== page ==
• Critical Care Services: In the proposed rule, CMS revisited policies that it finalized as part of CY 2022 rulemaking for critical care services described by the following codes:
    • CPT 99291 (Critical care, evaluation and management of the critically ill or critically injured patient; first 30-74 minutes))
    • CPT 99292 (each additional 30 minutes)

In the proposed rule, CMS stated,

At 86 FR 65162, we stated in error, “Similar to our proposal for split (or shared) prolonged visits, the billing practitioner would first report CPT code 99291 and, if 75 or more cumulative total minutes were spent providing critical care, the billing practitioner could report one or more units of CPT code 99292.” We intended to state that CPT code 99292 could be billed after 104, not 75, or more cumulative total minutes were spent providing critical care. As correctly stated elsewhere in the CY 2022 PFS final rule (regarding critical care furnished by single physicians at 86 FR 65160, and regarding concurrent care furnished by multiple practitioners in the same group and the same specialty to the same patient at 86 FR 65162), our policy is that CPT code 99291 is reportable for the first 30-74 minutes of critical care services furnished to a patient on a given date. CPT code 99292 is reportable for additional, complete 30-minute time increments furnished to the same patient (74 + 30 = 104 minutes). We clarify that our policy is the same for critical care whether the patient is receiving care from one physician, multiple practitioners in the same group and specialty who are providing concurrent care, or physicians and NPPs who are billing critical care as a split (or shared) visit.

EDPMA forcefully opposed this uncalled for change and urged CMS to withdraw the proposal as it is confusing and would result in guidance that departs from well-recognized, long-standing CPT critical care “time” policy.

  • Telehealth Services: CMS reviewed its policies after the sudden expansion of telehealth services in response to the COVID-19 public health emergency (PHE). As part of the Consolidated Appropriations Act, 2022 (CAA, 2022), Congress extended the flexibilities for telehealth originating site and geographic requirements for a period of 151 days after the end of the COVID-19 PHE. In the CY 2023 MPFS proposed rule, CMS took several steps to effectuate these provisions from the CAA, 2022. Of note, the emergency department visits and critical care services are only approved as Medicare telehealth services through December 31, 2023.  If the PHE should extend past that date, or the “151 days after the end of the COVID-19 PHE” were to extend into 2024, CMS would need to take additional steps to allow for continued telehealth billing for ED visits and critical care services.  CMS has, though, communicated an openness to adding codes in this category to the list permanently if CMS receives more data supporting such a change.  EDPMA encouraged CMS to permanently add CPT 99281 – 99285 and CPT 99291 and 99292 (and their revised 2023 code descriptors) to the Medicare Approved List of Telehealth Services.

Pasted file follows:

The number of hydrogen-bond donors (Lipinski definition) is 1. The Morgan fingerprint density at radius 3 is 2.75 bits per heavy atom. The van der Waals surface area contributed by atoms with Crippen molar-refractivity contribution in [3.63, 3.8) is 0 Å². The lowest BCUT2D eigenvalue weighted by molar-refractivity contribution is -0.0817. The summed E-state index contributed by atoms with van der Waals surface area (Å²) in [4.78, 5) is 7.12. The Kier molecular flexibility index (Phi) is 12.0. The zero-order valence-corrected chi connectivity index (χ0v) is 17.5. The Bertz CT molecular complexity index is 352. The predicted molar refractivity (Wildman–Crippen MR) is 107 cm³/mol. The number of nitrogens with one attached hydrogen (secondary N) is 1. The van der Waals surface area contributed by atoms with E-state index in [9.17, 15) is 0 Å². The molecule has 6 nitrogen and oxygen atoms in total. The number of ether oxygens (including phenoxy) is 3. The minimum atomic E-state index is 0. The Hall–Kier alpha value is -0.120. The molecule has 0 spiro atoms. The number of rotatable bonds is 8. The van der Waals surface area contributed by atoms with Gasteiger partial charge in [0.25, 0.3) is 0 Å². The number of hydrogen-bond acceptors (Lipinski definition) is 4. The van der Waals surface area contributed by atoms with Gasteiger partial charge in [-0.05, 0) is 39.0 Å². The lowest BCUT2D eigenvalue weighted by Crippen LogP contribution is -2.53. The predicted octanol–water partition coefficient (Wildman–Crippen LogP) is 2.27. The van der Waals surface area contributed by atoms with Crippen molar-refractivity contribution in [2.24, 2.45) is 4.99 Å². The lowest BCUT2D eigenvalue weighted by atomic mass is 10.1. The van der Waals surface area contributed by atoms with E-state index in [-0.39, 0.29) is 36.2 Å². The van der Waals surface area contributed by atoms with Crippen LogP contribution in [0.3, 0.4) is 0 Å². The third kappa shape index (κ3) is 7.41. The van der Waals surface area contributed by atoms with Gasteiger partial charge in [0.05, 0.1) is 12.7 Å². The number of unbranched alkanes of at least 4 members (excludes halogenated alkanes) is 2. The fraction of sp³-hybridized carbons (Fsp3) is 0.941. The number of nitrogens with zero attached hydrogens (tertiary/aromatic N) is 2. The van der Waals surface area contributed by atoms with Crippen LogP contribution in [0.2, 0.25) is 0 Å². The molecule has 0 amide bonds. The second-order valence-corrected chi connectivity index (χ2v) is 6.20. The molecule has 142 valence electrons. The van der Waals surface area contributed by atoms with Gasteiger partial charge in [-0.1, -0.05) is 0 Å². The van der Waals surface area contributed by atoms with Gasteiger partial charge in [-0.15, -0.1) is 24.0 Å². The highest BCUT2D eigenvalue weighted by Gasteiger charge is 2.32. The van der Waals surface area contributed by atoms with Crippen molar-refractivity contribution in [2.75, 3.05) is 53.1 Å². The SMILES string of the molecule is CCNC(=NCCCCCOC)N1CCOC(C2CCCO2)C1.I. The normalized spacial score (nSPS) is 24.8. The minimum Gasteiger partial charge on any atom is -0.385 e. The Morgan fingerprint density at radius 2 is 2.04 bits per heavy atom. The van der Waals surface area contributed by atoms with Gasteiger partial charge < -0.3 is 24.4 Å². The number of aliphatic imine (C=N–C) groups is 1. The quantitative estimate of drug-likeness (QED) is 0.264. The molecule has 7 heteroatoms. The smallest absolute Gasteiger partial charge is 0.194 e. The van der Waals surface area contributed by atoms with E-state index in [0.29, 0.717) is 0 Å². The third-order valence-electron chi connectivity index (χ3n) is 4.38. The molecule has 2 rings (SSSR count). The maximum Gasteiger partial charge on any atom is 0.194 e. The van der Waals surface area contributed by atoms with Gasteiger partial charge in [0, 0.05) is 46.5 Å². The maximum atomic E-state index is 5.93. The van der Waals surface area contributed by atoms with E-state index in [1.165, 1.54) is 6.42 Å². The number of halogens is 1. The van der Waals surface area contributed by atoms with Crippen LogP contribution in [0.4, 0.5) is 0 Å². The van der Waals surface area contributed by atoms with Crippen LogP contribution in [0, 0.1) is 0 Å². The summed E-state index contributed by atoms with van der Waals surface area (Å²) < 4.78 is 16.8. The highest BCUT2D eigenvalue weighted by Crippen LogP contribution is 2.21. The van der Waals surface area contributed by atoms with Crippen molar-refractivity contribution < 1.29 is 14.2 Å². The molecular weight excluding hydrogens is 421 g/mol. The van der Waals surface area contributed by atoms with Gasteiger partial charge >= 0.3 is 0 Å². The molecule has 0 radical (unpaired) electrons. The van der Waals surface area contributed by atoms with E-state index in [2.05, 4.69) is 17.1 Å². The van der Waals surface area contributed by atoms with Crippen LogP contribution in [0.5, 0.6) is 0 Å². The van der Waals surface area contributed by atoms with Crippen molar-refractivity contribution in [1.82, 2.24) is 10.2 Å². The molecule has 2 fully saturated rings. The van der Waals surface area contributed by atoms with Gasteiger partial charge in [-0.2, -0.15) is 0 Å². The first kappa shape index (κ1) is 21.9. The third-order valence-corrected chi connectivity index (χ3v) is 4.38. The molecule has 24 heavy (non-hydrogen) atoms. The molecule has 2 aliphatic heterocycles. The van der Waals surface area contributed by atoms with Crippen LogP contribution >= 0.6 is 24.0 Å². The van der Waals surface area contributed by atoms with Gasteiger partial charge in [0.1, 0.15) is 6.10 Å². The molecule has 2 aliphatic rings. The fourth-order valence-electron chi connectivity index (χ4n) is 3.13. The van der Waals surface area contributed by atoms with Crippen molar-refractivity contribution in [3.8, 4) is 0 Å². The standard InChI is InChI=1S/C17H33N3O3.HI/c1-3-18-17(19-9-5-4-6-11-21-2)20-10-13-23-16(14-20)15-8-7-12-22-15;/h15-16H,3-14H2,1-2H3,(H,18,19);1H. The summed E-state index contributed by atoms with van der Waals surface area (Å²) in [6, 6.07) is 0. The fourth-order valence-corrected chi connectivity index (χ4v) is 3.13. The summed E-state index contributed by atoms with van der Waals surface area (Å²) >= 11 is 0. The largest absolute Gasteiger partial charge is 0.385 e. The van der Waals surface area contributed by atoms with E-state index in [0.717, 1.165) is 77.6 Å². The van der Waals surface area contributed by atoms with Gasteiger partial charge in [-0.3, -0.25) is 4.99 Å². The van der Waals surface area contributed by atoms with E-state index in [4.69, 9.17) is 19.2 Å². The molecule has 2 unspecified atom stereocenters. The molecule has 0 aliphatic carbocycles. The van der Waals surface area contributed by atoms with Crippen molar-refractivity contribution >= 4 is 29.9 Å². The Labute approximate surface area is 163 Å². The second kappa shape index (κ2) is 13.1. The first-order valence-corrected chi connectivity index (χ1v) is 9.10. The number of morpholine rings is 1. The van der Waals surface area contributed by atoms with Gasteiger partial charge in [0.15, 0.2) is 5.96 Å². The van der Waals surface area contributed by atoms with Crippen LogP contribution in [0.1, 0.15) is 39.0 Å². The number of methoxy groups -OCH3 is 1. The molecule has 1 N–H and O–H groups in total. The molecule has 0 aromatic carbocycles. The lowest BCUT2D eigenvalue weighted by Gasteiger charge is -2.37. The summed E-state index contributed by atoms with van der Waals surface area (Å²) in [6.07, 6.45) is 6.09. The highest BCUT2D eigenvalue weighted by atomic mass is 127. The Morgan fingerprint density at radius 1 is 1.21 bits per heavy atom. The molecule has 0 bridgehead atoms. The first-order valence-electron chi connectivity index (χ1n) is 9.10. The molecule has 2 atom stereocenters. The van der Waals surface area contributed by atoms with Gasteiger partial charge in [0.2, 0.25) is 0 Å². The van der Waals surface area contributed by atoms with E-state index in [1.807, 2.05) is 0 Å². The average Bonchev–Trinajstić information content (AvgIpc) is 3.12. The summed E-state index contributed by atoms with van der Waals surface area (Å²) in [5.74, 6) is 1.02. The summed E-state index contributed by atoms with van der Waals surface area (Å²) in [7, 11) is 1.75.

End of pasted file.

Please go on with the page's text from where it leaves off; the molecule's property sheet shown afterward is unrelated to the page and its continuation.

• MIPS Value Pathways (MVPs): According to CMS, MVPs are more streamlined sets of existing MIPS measures and improvement activities focused on a condition, procedure, or patient population. Clinicians who opt-in to this pathway will benefit from slightly reduced reporting requirements (i.e., reporting 4 vs. 6 quality measures and attesting to 2 vs. up to 4 improvement activities).  Last year, CMS finalized the “Adopting Best Practices and Promoting Patient Safety within Emergency Medicine” MVP for voluntary use beginning with the 2023 performance year.  EDPMA shared concerns that that the Emergency Medicine MVP only includes five non-QCDR measures. Therefore, in order to ensure that emergency medicine clinicians can take advantage of this new and more focused participation pathway without having to use a QCDR, EDPMA requested that CMS add additional non-QCDR measures to the Emergency Medicine MVP as well as to include the following Improvement Activities:
    • IA_BMH_12: Promoting Clinician Wellbeing
    • IA_AHE_8: Create and Implement an Anti-Racism Plan